'Weinstein decides not to support Galant appointment'
Report: After late-night deliberations, the attorney-general decides there are legal problems in backing the chosen IDF Chief of General Staff.
By JPOST.COM, DAN IZENBERGPublished: FEBRUARY 1, 2011 11:47Advertisement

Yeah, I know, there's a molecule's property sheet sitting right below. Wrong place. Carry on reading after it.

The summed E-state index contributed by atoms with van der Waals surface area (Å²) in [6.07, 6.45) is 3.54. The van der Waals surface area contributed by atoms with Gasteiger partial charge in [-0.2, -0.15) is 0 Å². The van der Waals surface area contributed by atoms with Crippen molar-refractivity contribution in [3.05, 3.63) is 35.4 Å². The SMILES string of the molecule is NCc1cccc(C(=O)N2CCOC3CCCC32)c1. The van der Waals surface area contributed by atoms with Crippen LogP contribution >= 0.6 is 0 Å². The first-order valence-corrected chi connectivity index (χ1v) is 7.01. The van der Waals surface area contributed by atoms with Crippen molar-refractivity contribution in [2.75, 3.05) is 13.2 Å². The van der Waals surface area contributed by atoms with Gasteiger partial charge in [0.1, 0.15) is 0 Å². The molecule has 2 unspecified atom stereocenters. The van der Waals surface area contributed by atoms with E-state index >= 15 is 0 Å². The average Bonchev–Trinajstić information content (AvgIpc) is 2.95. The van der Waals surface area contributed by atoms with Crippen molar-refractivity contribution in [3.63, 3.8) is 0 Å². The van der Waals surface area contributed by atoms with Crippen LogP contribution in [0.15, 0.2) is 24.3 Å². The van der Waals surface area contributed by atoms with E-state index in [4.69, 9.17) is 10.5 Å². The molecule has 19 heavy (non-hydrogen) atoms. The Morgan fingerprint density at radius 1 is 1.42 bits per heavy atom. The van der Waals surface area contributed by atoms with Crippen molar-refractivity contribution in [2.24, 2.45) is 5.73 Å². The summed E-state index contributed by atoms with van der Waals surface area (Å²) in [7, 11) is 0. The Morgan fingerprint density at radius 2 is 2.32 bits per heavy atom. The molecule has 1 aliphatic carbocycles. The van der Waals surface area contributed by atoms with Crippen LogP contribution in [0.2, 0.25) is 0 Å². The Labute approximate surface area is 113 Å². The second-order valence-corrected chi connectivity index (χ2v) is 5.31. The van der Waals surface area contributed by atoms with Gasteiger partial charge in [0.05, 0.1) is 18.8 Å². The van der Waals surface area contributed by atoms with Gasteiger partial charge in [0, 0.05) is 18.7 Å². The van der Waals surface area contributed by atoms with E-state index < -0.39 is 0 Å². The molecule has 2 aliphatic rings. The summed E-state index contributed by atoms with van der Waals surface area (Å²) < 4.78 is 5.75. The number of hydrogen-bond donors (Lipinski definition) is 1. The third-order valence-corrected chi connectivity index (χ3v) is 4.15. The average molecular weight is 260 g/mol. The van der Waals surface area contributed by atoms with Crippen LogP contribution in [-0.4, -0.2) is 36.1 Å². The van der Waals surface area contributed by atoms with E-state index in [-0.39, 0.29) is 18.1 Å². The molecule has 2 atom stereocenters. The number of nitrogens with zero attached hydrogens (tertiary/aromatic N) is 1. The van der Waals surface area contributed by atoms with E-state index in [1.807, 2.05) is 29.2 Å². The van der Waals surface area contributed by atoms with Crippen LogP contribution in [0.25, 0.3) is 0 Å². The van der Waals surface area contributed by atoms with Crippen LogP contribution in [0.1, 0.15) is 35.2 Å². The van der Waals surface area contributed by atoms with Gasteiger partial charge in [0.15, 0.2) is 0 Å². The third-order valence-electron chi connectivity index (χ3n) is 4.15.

Attorney-General Yehuda Weinstein decided on Tuesday that he would not defend the appointment of Maj.- Gen. Yoav Galant as the next IDF Chief of General Staff before the Hight Court, Army Radio reported.He reportedly notified Prime Minister Binyamin Netanyahu that he has found legal problems with supporting Galant.RELATED:Barak backs Galant as appointment goes down to wireKnesset C'tee postpones Ashkenazi farewellAnalysis: Legally and ethically, Galant cannot hold the top IDF postGalant is due to be sworn in as chief of General Staff on February 14. However, Weinstein had to decide whether to continue defending Galant’s candidacy against a petition by the Green Movement, which has called on the High Court of Justice to overturn the government’s decision to appoint him.The petitioners based their demand on allegedly shady, if not illegal, behavior by Galant regarding a number of land affairs on his moshav, Amikam.The Green Movement filed the petition in September and the first hearing on the petition was held on January 10. The state defended Galant against the allegations that he had seized land allocated for public use and turned it into private access roads, taken over 26 dunams (2.6 hectares) of land that did not belong to him, and built part of his home without a permit.The court was not satisfied with the state’s answers and ordered it to provide clarifications on how he had obtained 35 dunams of land for an olive orchard and how he had annexed 350 meters of land to his homestead.Furthermore, the court demanded an explanation as to why the state, in an earlier petition, had mistakenly informed the court that other newcomers to the moshav had also received additional allotments of 35 dunams. The state admitted its error during the hearing, when it told the court that no other newcomer had received an allotment and that those who had requested it had been turned down by the Israel Lands Authority.In the meantime, State Comptroller Micha Lindenstrauss had already begun investigating aspects of the Galant appointment, including a document written by Lt.-Col. (res.) Boaz Harpaz attempting to influence the choice of the new chief of staff, and the land allegations against Galant.A few days after the court had demanded answers from the state, Lindenstrauss informed Weinstein that he had new information that might affect the state’s response to the court.Last week, after handing over the details to Weinstein, Lindenstrauss publicly released the new information, which included allegations that Galant had lied to the Hadera Magistrate’s Court about the illegal expansion of his home and other matters.On Sunday, Galant and his lawyer, Avigdor Klagsbald, met with Weinstein and tried to convince him with documents and maps that Lindenstrauss’s findings were based on errors.After that meeting, the attorney-general convened a group of top prosecutors to consult on what the state’s answer should be to the Green Movement petition in light of the state comptroller’s report and Galant’s response.
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